Veterans offices to be reopened by Liberals might be moved, minister says
Offices were shuttered under previous Conservative government
While the Liberal government will re-open nine veterans affairs offices that were closed under the previous Conservative government, the offices might not be in the same locations, according to newly named Minister of Veterans Affairs Kent Hehr.
"We're going to look to where [the offices] do the most good for the most people," Hehr said Wednesday in an interview with Rosemary Barton on CBC News Network's Power & Politics.
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"It might not be the same exact nine. If we're going to find areas in this country where more veterans are now settling, why wouldn't we take the opportunity to move those veteran support centres there?"
Re-opening the nine closed offices — which provide essential support services to veterans — was a campaign promise of the Liberals after the Conservatives' controversial decision to shutter the offices was met with considerable criticism from veterans advocacy groups.
Hehr said his department is studying location options.
The nine offices closed by the Conservatives in an effort to cut costs were in Kelowna, B.C., Prince George, B.C., Saskatoon, Brandon, Man., Thunder Bay, Ont., Windsor, Ont., Sydney, N.S., Charlottetown and Corner Brook, N.L.
"We're going to ensure veterans have the supports they need with the opening of many new veterans affairs offices, and put them in the places where they're most utilized," Hehr said.
New hires for offices
The top priority for the department is hiring 400 new staff for veterans service offices across the country, a process that has already begun, Hehr said.
"The most important thing is getting our offices staffed up, that veterans are getting the support they need," he told Barton.
"What that entails is front-line service. So I look at that hiring piece as job number one."
Veterans Affairs is also having ongoing discussions about fulfilling another campaign pledge — to re-establish lifelong pensions as an option for injured veterans.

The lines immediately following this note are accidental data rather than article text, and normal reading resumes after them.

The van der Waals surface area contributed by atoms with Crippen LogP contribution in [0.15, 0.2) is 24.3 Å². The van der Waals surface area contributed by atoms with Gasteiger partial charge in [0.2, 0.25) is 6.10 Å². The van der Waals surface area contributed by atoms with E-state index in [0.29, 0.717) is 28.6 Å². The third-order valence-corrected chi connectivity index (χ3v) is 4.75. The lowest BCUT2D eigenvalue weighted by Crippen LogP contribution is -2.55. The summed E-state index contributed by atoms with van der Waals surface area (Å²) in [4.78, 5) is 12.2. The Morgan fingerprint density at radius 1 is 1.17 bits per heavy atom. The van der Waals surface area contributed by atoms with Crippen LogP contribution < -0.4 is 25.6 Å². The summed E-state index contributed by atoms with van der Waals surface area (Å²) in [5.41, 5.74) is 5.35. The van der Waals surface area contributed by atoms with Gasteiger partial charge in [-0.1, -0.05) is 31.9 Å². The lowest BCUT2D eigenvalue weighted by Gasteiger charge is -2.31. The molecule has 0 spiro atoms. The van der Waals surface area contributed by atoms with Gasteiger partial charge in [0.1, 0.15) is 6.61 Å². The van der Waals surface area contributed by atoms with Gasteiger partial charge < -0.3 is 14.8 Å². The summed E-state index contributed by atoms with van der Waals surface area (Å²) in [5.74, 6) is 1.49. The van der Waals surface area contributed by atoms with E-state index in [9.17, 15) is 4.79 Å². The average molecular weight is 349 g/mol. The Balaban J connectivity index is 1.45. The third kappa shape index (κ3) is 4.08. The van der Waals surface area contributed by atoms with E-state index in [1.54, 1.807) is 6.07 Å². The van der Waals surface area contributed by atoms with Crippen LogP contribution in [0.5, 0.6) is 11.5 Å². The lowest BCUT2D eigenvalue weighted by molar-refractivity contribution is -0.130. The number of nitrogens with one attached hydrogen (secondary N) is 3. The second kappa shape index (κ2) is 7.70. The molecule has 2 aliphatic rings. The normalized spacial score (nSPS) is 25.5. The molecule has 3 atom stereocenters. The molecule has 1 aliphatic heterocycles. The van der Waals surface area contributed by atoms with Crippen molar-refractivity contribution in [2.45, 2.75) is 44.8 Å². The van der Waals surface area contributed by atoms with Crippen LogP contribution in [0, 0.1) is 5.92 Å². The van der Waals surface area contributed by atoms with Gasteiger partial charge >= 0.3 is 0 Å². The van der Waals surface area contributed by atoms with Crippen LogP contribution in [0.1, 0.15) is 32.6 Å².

"We're well on our way to doing that," Hehr said. "I have every confidence that we'll be successful in fulfilling our commitments to veterans."
'We have to keep doing a better job'
The new minister also discussed a troubling new report from the military's top doctor that finds an "elevated risk" of suicide among deployed soldiers.
"We want to continue to reduce the stigma of mental health issues," Hehr said. "We have some programs up and running that are very, very good. Are they under-utilized? Probably. We have to keep doing a better job on that."
Hehr said the government hasn't reached a decision on how to memorialize veterans who have taken their lives.
Fifty-nine Canadian soldiers and veterans have died by suicide since returning from Afghanistan, according to the Department of National Defence.
"We value everyone's contribution and we'll continue to give them that honour in some form or fashion," Hehr said.
"Whether we do it in a specific way, or one way or another, we haven't decided yet. But what I can tell you is that a veteran is a veteran is a veteran, and we will stand by them. We will be grateful for their sacrifice and their service, and we'll support them and their families through trials and tribulations."